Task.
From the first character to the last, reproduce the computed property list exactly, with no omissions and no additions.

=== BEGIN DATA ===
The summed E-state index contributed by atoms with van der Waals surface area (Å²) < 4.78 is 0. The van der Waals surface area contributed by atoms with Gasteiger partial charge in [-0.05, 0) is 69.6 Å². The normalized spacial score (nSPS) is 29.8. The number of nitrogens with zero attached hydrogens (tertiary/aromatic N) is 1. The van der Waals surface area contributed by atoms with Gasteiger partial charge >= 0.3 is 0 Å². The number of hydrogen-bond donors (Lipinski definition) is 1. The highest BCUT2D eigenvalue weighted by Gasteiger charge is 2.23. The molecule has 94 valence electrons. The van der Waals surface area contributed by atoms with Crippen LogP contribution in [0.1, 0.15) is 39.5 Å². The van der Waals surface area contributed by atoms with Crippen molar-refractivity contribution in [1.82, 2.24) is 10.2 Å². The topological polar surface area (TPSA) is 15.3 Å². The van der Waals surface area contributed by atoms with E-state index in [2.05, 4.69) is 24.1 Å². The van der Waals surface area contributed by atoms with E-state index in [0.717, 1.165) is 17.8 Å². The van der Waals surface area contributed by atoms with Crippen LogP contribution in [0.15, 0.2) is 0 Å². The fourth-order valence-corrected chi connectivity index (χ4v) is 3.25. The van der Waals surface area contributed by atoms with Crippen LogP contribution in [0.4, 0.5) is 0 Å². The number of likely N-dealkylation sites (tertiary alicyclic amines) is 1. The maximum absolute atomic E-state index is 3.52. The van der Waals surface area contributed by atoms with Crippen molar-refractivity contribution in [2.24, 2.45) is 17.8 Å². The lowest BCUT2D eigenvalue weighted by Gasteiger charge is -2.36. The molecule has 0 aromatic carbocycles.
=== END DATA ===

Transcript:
The summed E-state index contributed by atoms with van der Waals surface area (Å²) < 4.78 is 0. The van der Waals surface area contributed by atoms with Gasteiger partial charge in [-0.05, 0) is 69.6 Å². The normalized spacial score (nSPS) is 29.8. The number of nitrogens with zero attached hydrogens (tertiary/aromatic N) is 1. The van der Waals surface area contributed by atoms with Gasteiger partial charge >= 0.3 is 0 Å². The number of hydrogen-bond donors (Lipinski definition) is 1. The highest BCUT2D eigenvalue weighted by Gasteiger charge is 2.23. The molecule has 94 valence electrons. The van der Waals surface area contributed by atoms with Crippen LogP contribution in [0.1, 0.15) is 39.5 Å². The van der Waals surface area contributed by atoms with Crippen molar-refractivity contribution in [1.82, 2.24) is 10.2 Å². The topological polar surface area (TPSA) is 15.3 Å². The van der Waals surface area contributed by atoms with E-state index in [2.05, 4.69) is 24.1 Å². The van der Waals surface area contributed by atoms with E-state index in [0.717, 1.165) is 17.8 Å². The van der Waals surface area contributed by atoms with Crippen LogP contribution in [0.15, 0.2) is 0 Å². The fourth-order valence-corrected chi connectivity index (χ4v) is 3.25. The van der Waals surface area contributed by atoms with Crippen LogP contribution in [0.4, 0.5) is 0 Å². The number of likely N-dealkylation sites (tertiary alicyclic amines) is 1. The maximum absolute atomic E-state index is 3.52. The van der Waals surface area contributed by atoms with Crippen molar-refractivity contribution in [2.24, 2.45) is 17.8 Å². The lowest BCUT2D eigenvalue weighted by Gasteiger charge is -2.36. The molecule has 0 aromatic carbocycles.